• Mood swings 
  • Bloating or pain in the stomach 
  • Trouble sleeping and tiredness 
  • Breast tenderness 
  • Feeling irritable, anxious or upset 
  • Spotty skin
  • Greasy hair 
  • Headaches 

Prevention and treatment of anaemia 

Vitamin B6 acts as a coenzyme in producing haemoglobin in the blood cells. Due to this role, vitamin B6 has been hypothesized to prevent or treat anaemia caused by a deficiency in haemoglobin. 

Haemoglobin is a protein found inside the red blood cells that deliver oxygen to different cells in the body. Low levels of haemoglobin would lead to low oxygen levels in the blood. Insufficient haemoglobin levels lead to feelings of tiredness and weakness. 

Hence, supplementation with vitamin B6 may treat or prevent anaemia. 

Promotion of eye health 

Vitamin B6 has been linked to preventing diseases such as age-related macular degeneration (AMD). It has been shown that high levels of circulating homocysteine in the body can lead to AMD. 

A study [6] showed that supplementation with vitamin B6, folic acid, and vitamin B12 could prevent the risk of AMD. It should be noted that AMD is the leading cause of vision loss in older people. To improve eye health, you should take appropriate levels of vitamin B6. 

Take-home message 

Vitamin B6 remains a vital micronutrient and a member of the vitamin B family. It is thought to play a role in cognitive function and memory. Some of the benefits of this micronutrient include reducing the risk of cardiovascular diseases and certain forms of cancer.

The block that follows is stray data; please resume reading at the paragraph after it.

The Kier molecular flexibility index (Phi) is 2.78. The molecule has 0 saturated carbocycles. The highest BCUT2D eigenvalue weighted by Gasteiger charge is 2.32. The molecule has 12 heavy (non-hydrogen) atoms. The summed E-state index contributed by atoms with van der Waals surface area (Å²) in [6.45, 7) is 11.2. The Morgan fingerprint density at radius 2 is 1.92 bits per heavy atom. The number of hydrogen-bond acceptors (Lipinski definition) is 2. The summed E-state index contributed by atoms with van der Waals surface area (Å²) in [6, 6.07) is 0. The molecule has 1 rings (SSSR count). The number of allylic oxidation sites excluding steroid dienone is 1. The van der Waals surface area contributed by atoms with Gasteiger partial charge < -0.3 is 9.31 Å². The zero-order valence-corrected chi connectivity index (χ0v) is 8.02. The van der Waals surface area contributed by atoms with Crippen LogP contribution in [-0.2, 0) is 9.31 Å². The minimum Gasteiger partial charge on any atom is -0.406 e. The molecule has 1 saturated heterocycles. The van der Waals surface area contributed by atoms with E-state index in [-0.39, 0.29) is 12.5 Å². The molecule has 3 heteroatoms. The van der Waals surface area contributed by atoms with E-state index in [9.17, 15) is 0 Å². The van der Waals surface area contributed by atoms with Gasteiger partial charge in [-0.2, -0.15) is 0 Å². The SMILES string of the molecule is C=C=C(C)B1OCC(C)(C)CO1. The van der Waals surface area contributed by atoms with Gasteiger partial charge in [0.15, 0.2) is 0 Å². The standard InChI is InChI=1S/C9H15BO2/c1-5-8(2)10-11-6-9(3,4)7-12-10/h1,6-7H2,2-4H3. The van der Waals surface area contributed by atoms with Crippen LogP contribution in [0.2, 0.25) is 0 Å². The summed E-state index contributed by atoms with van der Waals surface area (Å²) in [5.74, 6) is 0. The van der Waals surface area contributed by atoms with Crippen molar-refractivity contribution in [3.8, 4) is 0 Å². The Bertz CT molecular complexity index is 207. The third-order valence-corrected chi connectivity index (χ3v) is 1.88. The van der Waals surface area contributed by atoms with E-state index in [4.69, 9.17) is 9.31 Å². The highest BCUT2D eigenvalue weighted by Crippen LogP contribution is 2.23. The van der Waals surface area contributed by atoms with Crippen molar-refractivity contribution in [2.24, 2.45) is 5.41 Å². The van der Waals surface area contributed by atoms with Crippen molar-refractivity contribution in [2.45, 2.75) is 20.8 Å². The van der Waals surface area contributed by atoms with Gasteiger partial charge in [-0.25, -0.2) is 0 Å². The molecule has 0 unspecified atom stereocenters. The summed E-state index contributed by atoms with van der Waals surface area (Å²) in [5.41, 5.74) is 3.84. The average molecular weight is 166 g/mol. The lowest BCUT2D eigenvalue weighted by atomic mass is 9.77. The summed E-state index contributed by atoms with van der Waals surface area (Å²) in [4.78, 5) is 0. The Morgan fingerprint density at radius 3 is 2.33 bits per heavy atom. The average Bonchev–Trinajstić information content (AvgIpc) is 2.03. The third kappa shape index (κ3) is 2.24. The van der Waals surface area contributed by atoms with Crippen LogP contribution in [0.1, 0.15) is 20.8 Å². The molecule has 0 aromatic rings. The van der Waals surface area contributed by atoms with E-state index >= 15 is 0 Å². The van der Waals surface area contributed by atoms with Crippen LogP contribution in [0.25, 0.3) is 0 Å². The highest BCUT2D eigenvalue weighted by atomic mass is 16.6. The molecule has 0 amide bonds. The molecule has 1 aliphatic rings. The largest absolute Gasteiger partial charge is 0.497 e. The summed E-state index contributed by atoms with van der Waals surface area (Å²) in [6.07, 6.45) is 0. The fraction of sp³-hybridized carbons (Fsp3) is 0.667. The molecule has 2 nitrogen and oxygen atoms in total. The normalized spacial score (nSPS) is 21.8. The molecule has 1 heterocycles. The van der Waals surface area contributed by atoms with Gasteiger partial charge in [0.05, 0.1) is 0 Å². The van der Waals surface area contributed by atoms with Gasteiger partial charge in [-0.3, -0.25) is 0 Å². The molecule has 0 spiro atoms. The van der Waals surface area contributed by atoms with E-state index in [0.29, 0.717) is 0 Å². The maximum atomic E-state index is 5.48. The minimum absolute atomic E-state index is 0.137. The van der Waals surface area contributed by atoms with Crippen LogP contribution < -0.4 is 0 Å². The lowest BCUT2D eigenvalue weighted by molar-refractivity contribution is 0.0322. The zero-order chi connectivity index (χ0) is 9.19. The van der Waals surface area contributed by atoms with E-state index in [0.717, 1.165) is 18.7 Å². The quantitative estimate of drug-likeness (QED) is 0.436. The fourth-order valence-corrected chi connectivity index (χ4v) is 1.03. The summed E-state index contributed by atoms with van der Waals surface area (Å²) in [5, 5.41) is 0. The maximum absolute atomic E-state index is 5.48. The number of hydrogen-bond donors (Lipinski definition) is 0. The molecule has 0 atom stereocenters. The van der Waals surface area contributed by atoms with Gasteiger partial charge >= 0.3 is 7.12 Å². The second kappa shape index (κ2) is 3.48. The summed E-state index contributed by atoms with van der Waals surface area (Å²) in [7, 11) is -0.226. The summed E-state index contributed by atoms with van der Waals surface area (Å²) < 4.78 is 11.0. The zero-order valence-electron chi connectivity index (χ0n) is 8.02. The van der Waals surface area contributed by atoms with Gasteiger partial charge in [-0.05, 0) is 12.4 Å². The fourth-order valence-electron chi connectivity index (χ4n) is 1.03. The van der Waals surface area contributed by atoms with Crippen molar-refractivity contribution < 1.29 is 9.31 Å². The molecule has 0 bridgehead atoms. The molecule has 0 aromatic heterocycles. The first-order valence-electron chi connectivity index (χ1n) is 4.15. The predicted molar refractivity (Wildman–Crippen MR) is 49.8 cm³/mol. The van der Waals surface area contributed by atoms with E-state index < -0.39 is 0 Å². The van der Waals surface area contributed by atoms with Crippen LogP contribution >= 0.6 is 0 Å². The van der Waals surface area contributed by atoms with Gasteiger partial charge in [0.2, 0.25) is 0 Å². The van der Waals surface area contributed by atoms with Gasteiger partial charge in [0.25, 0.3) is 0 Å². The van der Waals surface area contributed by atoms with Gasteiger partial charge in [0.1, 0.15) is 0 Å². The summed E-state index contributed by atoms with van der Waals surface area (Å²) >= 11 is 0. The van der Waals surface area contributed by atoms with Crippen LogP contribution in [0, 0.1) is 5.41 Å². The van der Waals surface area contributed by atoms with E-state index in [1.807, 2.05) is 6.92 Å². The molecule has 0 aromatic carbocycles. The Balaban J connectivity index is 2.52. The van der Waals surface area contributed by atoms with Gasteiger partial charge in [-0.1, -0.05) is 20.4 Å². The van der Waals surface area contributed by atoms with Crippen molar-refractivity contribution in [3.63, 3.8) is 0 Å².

Taking too high doses of vitamin B6 should only be done under the supervision of a medical practitioner. Always consult your doctor when taking vitamin B6 supplementation to ensure that you take the proper dosage over time. 

Longevity can be achieved by taking appropriate amounts of micronutrients and macronutrients in the body. Taking vitamin B6 supplementation or eating foods high in vitamin B6 might lengthen lifespan and improve the health span of different population groups. 

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[1] https://www.ncbi.nlm.nih.gov/pmc/articles/PMC9787829/
[2] https://pubmed.ncbi.nlm.nih.gov/22116703/ 
[3] https://pubmed.ncbi.nlm.nih.gov/8602585/ 
[4] https://pubmed.ncbi.nlm.nih.gov/17210874/ 
[5] https://pubmed.ncbi.nlm.nih.gov/10334745/ 
[6] https://www.ncbi.nlm.nih.gov/pmc/articles/PMC2648137/ 

The information included in this article is for informational purposes only. The purpose of this webpage is to promote broad consumer understanding and knowledge of various health topics. It is not intended to be a substitute for professional medical advice, diagnosis or treatment. Always seek the advice of your physician or other qualified health care provider with any questions you may have regarding a medical condition or treatment and before undertaking a new health care regimen, and never disregard professional medical advice or delay in seeking it because of something you have read on this website.